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The Student Loans Company (SLC) has started a new phase of its intended transformation with the planned appointment of a number of technology suppliers that will support the program.
A new procurement exercise started on 26 February 2020 in partnership with the Department for Education (DfE) and the Cabinet Office. It aims to “transform the commercial framework and delivery models leveraged across SLC’s estate when working with strategic technology partners”.
The first stage of the supplier procurement will see SLC launch a £200m contract for the development of what the SLC labels “customer-enablement services” – that is, a platform intended to improve the organisation’s customer interface and associated technology estate.
The deal will be awarded in the third quarter of financial year 2020/21 via Lot 4a of the Crown Commercial Services Technology Services 2 framework.
“This is the first stage of delivering a new technology model that will see us working with a small number of strategic partners to develop, deliver and support our technology estate and digital services to customers,” said SLC’s CIO Stephen Campbell.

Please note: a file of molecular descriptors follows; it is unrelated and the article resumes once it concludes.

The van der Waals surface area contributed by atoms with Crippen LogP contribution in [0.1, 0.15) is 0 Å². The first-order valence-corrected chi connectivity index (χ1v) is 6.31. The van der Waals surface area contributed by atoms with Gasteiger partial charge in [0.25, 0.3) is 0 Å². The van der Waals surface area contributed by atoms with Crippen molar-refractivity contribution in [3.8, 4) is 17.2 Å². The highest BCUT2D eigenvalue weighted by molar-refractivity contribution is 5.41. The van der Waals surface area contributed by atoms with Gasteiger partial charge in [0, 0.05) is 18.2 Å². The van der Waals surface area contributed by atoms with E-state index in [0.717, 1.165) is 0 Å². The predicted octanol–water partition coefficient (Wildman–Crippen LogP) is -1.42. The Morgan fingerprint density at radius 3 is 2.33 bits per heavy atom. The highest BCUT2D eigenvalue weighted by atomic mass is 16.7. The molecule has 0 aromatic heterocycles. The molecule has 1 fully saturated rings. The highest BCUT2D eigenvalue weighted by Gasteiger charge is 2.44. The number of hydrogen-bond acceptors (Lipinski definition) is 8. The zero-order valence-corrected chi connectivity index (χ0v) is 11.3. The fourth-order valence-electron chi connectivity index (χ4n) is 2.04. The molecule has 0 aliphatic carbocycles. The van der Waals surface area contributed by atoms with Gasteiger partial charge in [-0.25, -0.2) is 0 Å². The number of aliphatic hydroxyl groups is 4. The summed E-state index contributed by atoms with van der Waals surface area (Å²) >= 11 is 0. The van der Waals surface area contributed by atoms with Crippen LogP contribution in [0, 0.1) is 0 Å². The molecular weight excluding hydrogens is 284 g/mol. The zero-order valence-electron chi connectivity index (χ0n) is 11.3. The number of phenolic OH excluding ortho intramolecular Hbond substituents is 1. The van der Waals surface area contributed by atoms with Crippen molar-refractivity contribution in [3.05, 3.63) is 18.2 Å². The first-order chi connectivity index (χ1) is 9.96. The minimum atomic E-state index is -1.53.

“I am confident that such an approach will deliver higher standards of service while delivering value for our customers and shareholders,” he added.
Campbell was appointed as CIO in August 2019 to lead the technology strategy and delivery of technology systems that cater for SLC customers and partners across government.
His appointment followed a major review by the DfE into the non-departmental body, which concluded that a complete transformation of the SLC’s IT would be needed in the next four years to address tech-related issues, which led to millions of pounds worth of repayment collections lost or leaked every year.
With around 3,500 employees and a student loan book totalling more than £135bn under management, the SLC’s operation is comparable to a medium-sized bank, and it services 8.5 million customers and two million applications per year, of which 93.5% are made online.
According to the review by the DfE, a number of the SLC’s core systems are under-supported and/or out of date. The inflexibility of the technology architecture is also an issue compounded by the niche nature of the skillsets required to manage and modify it and the high levels of staff attrition at the organisation.